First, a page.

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Kata

Need help containing cocoa butter fallout

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Hi Friends!

 

I'm calling upon you for help. Below is my current spray set up. The spray shelter is super easy to throw up and collapse & store.

 

I'm wondering if anybody has a solution for containing the cocoa butter mist that fills the room when they're spraying, that they wouldn't mind sharing :) All my equipment is in one room, and I'm getting tired of cleaning grime off of stainless steel, lol!

 

The shelter traps whatever's moving forward, but a lot of what I spray comes back at me and disperses into the air, f.i.l.l.i.n.g the room with a cloud of atomized cocoa butter.

 

Has anyone ever successfully used a fan with a filter, or a vacuum cleaner, or happens to have a different solution (short of installing a fan that moves air outside) to this problem?

 

Any input is much appreciated!

 

Many thanks,

Kata

 

IMG_3866.thumb.jpeg.bcc797da72302abd58d816dfe5aaaaa9.jpeg

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An exhaust fan of some sort is required. Mine is a kitchen exhaust, I think it's a Jenn-Aire, behind my cardboard box that comes up from the bottom when I need it. It exhausts through the wall to the outside. I think that's also the way the mice get in.

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What brand of airbrush and compressor are you using? How far away from you are the molds when you spray? I don't have the kind of overspray you describe, and I use just a cardboard box, no spray booth such as yours (which looks very nice), no venting to the outside. To be safe, I wear a mask over mouth and nose while spraying, an idea I got from Kerry a long time ago, but when I finish there is very little if any cocoa butter on the mask.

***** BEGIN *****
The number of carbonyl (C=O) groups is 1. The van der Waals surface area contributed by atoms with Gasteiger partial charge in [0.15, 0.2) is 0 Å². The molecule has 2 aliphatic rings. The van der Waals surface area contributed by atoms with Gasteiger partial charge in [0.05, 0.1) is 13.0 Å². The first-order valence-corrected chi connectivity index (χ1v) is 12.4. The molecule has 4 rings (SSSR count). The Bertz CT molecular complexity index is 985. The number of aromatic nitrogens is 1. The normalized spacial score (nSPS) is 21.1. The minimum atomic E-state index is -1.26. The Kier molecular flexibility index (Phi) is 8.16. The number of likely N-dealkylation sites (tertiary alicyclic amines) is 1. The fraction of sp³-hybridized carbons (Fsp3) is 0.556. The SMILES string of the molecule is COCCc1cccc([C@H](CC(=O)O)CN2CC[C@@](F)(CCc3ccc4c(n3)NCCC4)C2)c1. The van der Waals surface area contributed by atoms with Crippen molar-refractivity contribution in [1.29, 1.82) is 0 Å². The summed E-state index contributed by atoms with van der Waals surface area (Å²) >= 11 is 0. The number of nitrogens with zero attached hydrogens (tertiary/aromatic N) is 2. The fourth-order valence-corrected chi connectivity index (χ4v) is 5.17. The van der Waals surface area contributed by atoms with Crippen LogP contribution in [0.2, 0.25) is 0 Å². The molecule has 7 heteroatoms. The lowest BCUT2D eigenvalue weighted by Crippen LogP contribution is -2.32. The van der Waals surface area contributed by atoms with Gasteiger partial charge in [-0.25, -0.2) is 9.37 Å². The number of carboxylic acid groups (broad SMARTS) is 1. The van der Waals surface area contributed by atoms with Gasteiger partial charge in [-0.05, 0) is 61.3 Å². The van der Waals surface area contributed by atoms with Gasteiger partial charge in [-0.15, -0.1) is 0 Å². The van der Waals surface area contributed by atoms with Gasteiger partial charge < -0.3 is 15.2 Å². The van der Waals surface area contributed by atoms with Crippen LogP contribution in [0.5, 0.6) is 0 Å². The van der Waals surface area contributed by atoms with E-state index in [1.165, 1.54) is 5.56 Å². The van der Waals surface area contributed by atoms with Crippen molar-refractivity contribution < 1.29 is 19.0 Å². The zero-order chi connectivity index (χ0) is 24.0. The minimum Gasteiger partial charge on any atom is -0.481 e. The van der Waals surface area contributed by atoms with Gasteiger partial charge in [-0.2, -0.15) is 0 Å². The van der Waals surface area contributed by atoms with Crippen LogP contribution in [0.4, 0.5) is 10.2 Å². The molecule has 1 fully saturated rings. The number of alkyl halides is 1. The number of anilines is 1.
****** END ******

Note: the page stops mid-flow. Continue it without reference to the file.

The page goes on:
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I do mine out the back door of my laundry xD The side of my house is covered with little coloured blotches of cocoa butter where I spray the gun to check the cocoa butter :D

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Oh man, you guys are awesome! Thank you for the quick feedback!

 

Kerry, this is what I was afraid of...not the mice, but rather the expense of having to install an exhaust fan. I'd love to get around that =/

 

Jim, I use a lil Paasche TG-3F Double Action Gravity Feed Airbrush  with a Paasche D500SR 1/8 HP Compressor with Regulator and Moisture Trap  compressor. I'm super close to the molds, and so there's a lot of mist shooting back at me. Should I try holding the gun further away? The problem is I don't think this gun is strong enough for that. I'm thinking to upgrade to a more powerful one anyhoo, so maybe now is the time. 

 

Any recommendations?

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I have a Grex airbrush. It's a gravity feed model. You can read my review of it. Previously I used a Paasche siphon feed airbrush. I hold a mold a foot or more away from me when I spray. As I said, there is some overspray but not a lot, and the box catches most of it. My impression from comments on eGullet from people who do not work in professional settings (that is, they mostly make chocolates in their homes) is that they do not have ventilation systems. I am not saying this is an ideal situation. If one is using a spray gun (such as a paint sprayer), I think ventilation or a mask meant for spraying paint would be a must.

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I'll tell you what doesn't work:) I bought a large plastic tote, thinking I would cut a hole in the bottom to fit my shop vac hose, then put a furnace filter in the bottom. Turned it on its side. It actually sort of worked, but the only spray it trapped was in the circle of the hose, which if I thought about it, only makes sense. You might turn down the psi on your compressor. 

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I picked up a small plastic storage shed (about 2’x2’x7’) made for rakes and garden implements. You could probably pick one up on Craig’s list if you keep an eye out but I got one on clearance. Installed the included shelf just a bit above waist height. Cut a hole in the back and hung a box fan (backwards, so it’s pulling air from the shed) with a household air filter hung in front of it. It works great, and has a bunch of storage on the lower shelves. Obviously not a good solution if space is an issue - I have this in a corner of my basement, where I have my “craft workshop” with all my chocolate stuff and storage for my yarns. The whole project was maybe $125.